Believe it or not I have been asked this question on more than 1 occasion: “What if someone says they’ve never lied, stolen, lusted, blasphemed—if they deny having any sin at all?”
Ask the person if he has kept the First of the Ten Commandments. Has he always loved God above all else—with all of his heart, soul, mind, and strength (Mark 12:30)? If he says that he has, gently say, “The Bible says that ‘there is none that seeks after God’ (Romans 3:11). Nobody (except Jesus Christ) has kept the First of the Ten Commandments. One of you is lying—either you or God—and the Bible says that it is impossible for God to lie” (Hebrews 6:18; Titus 1:2).
Today it’s the Ninth Commandment: “You shall not bear false witness against your neighbor” (Exodus 20:16). It is common when mentioning this Commandment to hear the response, “You mean that if some lady asks you if you think she is ugly, you have to tell her the truth—that she is?” Let the person know that there is a big difference between discretion (wise self-restraint in speech) and lying (a false statement intended to deceive), and that God knows the difference.
Should a Christian ever tell a lie? There are times when we may find ourselves in the difficult position of realizing that telling the truth may have dire repercussions. For example, you are asked by a Nazi if you are hiding any Jews in your home. Should you tell him there are two under your bed? To do so would result in their sure death. Your choice is to lie and save lives, or tell the truth and be a party to murder.
Another example is putting “tourist” rather than “Bible smuggler” on your visa into China, or not telling the police in a persecuted country the names of other members of your underground church. Perhaps the answer is that it is the motive that matters. However, the issue depends on the conscience of each individual.
The Bible tells us that God doesn’t lie, and the Ninth Commandment makes it clear that bearing false witness against our neighbor is wrong. Bearing false witness in order to cause harm to another, or to avoid the consequences of our own wrong behavior, is never acceptable to a holy God who knows our motive.
The dictionary defines a lie as a false statement deliberately presented as being true; a falsehood; something intended to deceive or give a wrong impression. People often claim that they have told only a “white lie.” But there is no difference between a white lie, a half-truth, a fib, or an exaggeration. All are lies in the sight of God. How many murders does one have to commit to be a murderer? Just one. In the same way, if they have told even one lie, no matter what color or size, that makes them a liar.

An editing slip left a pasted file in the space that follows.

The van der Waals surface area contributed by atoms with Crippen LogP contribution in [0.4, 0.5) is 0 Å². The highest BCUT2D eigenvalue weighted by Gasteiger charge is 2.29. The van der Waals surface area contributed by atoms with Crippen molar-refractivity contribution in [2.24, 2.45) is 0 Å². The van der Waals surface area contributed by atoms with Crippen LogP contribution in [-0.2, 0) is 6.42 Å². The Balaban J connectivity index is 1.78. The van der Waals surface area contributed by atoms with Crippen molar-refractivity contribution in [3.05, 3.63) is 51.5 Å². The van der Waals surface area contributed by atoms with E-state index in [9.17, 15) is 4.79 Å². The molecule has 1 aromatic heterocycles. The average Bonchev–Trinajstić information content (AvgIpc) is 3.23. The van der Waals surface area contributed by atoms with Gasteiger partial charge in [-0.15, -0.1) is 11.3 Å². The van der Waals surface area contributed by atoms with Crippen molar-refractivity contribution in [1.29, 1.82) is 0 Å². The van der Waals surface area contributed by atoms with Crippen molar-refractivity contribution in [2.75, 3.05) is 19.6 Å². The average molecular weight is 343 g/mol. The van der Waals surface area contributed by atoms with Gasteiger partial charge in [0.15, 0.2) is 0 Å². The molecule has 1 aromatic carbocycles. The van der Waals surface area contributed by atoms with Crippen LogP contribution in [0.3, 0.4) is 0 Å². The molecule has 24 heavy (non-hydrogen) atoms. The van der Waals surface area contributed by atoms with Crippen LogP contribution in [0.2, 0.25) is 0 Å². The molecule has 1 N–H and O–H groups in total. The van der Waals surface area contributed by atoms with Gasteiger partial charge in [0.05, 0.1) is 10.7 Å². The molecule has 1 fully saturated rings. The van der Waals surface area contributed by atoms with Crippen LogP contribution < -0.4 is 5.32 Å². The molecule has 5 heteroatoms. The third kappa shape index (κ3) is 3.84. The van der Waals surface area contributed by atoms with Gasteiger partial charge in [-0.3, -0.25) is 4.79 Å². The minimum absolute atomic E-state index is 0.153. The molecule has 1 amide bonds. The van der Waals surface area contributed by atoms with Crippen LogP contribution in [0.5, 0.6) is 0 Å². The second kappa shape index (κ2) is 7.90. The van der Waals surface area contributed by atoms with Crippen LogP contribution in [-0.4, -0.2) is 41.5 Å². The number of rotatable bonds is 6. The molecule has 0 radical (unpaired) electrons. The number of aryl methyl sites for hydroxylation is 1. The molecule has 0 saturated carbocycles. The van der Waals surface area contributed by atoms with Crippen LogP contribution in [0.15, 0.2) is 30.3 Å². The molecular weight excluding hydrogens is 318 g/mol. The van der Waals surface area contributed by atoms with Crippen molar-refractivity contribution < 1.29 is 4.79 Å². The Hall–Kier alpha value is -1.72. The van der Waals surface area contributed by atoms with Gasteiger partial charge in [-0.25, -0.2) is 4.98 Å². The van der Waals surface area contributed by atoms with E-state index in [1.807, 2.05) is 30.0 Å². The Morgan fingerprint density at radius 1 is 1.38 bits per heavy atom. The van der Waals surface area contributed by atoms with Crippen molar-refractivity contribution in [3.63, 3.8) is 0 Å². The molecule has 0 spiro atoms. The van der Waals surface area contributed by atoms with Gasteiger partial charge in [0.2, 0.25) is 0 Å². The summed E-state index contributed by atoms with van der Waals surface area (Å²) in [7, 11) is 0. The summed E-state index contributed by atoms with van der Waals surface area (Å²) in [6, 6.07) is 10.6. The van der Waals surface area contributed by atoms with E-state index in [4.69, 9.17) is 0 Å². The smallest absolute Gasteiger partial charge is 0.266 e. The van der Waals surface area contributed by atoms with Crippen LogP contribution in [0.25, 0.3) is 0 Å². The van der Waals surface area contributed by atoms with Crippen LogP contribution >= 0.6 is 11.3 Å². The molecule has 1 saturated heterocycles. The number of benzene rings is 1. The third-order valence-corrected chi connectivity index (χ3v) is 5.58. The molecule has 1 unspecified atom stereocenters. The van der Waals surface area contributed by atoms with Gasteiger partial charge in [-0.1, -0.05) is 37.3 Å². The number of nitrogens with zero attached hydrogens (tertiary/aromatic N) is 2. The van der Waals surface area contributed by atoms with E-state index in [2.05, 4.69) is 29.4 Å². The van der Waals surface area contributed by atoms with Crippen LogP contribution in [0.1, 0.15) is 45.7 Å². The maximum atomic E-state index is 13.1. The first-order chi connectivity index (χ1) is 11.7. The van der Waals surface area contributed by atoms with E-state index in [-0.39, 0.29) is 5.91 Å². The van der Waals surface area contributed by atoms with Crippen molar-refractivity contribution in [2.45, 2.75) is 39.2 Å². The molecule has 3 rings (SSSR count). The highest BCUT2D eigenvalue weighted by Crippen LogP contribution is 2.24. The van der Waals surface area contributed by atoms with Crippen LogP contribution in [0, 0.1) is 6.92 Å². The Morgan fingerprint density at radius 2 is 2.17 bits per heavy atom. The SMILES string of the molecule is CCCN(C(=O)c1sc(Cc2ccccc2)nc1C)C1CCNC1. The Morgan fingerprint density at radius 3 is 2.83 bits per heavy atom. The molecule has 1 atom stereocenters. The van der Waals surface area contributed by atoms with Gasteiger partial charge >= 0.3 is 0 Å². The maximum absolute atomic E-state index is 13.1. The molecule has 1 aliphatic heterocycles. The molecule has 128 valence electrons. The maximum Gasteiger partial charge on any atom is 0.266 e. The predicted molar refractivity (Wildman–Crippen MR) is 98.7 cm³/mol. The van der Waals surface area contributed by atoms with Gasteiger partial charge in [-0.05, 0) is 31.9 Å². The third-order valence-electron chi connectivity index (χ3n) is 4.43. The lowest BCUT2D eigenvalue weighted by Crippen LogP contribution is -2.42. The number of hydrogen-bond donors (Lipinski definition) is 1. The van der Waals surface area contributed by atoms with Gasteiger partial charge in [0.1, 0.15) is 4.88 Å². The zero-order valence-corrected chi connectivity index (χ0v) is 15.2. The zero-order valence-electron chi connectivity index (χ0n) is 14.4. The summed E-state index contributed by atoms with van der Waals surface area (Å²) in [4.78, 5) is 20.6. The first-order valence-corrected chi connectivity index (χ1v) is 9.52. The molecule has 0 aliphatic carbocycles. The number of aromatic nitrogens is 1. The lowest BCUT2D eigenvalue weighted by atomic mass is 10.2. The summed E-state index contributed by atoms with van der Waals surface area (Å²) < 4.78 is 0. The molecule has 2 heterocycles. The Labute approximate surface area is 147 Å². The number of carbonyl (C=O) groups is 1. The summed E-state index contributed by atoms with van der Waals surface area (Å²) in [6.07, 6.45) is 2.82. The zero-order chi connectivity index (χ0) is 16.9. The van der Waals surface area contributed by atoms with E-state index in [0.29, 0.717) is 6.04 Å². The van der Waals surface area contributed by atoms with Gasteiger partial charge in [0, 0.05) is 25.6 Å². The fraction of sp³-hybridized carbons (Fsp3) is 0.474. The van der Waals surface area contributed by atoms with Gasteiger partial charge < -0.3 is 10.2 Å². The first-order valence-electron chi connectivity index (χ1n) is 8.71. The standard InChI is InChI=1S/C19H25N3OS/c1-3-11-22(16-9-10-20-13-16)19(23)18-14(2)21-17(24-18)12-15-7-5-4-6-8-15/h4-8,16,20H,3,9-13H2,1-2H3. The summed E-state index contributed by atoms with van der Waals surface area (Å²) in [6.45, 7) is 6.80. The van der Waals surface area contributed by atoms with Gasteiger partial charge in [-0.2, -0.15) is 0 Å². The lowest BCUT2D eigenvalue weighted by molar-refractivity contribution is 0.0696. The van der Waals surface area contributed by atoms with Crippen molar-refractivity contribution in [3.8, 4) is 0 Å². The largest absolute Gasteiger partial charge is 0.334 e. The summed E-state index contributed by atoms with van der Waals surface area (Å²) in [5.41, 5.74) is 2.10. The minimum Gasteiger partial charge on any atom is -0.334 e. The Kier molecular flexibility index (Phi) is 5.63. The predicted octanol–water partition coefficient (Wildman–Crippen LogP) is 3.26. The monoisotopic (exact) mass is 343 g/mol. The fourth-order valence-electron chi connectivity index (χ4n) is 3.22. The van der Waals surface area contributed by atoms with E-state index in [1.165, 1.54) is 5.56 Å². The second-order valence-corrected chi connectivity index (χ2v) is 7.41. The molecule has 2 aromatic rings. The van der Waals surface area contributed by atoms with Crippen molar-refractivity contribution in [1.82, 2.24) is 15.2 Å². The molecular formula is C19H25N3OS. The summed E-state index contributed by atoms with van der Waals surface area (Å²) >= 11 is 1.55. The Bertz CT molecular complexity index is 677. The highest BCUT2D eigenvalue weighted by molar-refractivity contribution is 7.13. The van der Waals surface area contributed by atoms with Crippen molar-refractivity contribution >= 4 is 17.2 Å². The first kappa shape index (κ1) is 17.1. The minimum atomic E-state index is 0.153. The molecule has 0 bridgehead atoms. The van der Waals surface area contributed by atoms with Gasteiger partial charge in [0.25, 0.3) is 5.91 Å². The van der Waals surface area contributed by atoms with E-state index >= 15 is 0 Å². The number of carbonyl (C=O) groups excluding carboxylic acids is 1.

The Ninth Commandment requires the truth, the whole truth, and nothing but the truth. God is a God of truth and His Law demands absolute honesty from the heart. Yet the human heart is deceitful above all things. It has been well said that taking the easy path is what makes rivers and men crooked. Look at this telling quote:
. . . 20,000 middle and high-schoolers were surveyed by the Josephson Institute of Ethics—a nonprofit organization in Marina Del Rey, Calif., devoted to character education. Ninety-two percent of the teenagers admitted having lied to their parents in the previous year, and 73 percent characterized themselves as “serial liars,” meaning they told lies weekly. Despite these admissions, 91 percent of all respondents said they were “satisfied with my own ethics and character.” (Reader’s Digest, November 1999)
The path of lies is often the easy path, but it leads to hell. The Bible warns that all liars will have their part in the Lake of Fire (Revelation 21:8). What a fearful thought! People may not think deceitfulness is a serious sin, but God does. It should break our hearts to even think of the fate of the ungodly.